St. Jerome was born in Dalmatia (near Aquileia, north of Rome) around 340 to a wealthy Christian family. At the age of 20, Jerome was sent to study in Rome, where he became fluent in Latin and Greek and developed a love for the classical writers. Here he acquired many worldly ideas, made little effort to control his pleasure-loving instincts, and lost much of the piety that had been instilled in him at home. He travelled throughout western Europe with a friend but that ceased when he had a conversion experience in Trier and decided to become a monk. He joined a community in Aquileia in 370, where he met some who would become his close friends and others his enemies. When the community disbanded, he decided to go east and he lived for years in the the Syrian desert as a hermit. He studied Hebrew, which he hated, but used it as a distraction against sexual temptations. He was ordained a priest in Antioch and at the age of 40 went to Constantinople, where he met and befriended St. Gregory of Nazianzus (one of the four great Greek Doctors of the Church.)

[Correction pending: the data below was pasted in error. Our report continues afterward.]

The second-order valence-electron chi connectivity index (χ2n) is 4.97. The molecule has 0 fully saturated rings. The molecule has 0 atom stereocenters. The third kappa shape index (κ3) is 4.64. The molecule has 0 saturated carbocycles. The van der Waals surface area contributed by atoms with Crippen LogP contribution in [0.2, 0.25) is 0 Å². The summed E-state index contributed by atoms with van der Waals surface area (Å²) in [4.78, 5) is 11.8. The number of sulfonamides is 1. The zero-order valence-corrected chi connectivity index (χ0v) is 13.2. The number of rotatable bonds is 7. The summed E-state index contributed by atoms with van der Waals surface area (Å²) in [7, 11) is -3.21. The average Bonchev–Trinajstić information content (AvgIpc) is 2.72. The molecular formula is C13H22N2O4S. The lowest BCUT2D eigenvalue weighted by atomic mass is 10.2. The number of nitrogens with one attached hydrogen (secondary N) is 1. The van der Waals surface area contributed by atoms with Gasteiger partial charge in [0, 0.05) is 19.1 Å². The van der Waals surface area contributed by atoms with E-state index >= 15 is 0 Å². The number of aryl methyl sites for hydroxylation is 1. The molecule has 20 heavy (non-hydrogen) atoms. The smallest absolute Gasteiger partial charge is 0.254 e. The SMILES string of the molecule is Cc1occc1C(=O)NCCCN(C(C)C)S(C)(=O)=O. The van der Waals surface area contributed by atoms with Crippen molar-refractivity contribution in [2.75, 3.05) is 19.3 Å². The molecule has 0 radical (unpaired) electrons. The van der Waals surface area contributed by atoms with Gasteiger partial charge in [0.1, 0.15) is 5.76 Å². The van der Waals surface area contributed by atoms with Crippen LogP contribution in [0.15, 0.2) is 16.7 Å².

St. Jerome became the secretary of Pope Damasus, who commissioned the Vulgate from him, which took him 30 years to write. His harsh temperament and his biting criticisms of his intellectual opponents made him many enemies in the Church and in Rome and he was forced to leave the city. Jerome went to Bethlehem, established a monastery, and lived the rest of his years in study, prayer, and asceticism. Jerome died at Bethlehem, September 30th, 420. Saint Jerome's remains are interred in the church of Saint Mary Major at Rome and his relics are in the Sistine chapel of Saint Mary Major in Rome.

Saint Jerome is the patron saint of archaeologists, archivists, Bible scholars, librarians, libraries, schoolchildren, students, and translators.

Quotes from St. Jerome:

"The measure of our advancement in the spiritual life should be taken from the progress we make in the virtue of mortification; for it should be held as certain that the greater violence we shall do ourselves in mortification, the greater advance we shall make in perfection."

"I interpret as I should, following the command of Christ: 'Search the Scriptures,' and 'Seek and you shall find.' For if, as Paul says, Christ is the power of God and the wisdom of God, and if the man who does not know Scripture does not know the power and wisdom of God, then ignorance of Scriptures is ignorance of Christ."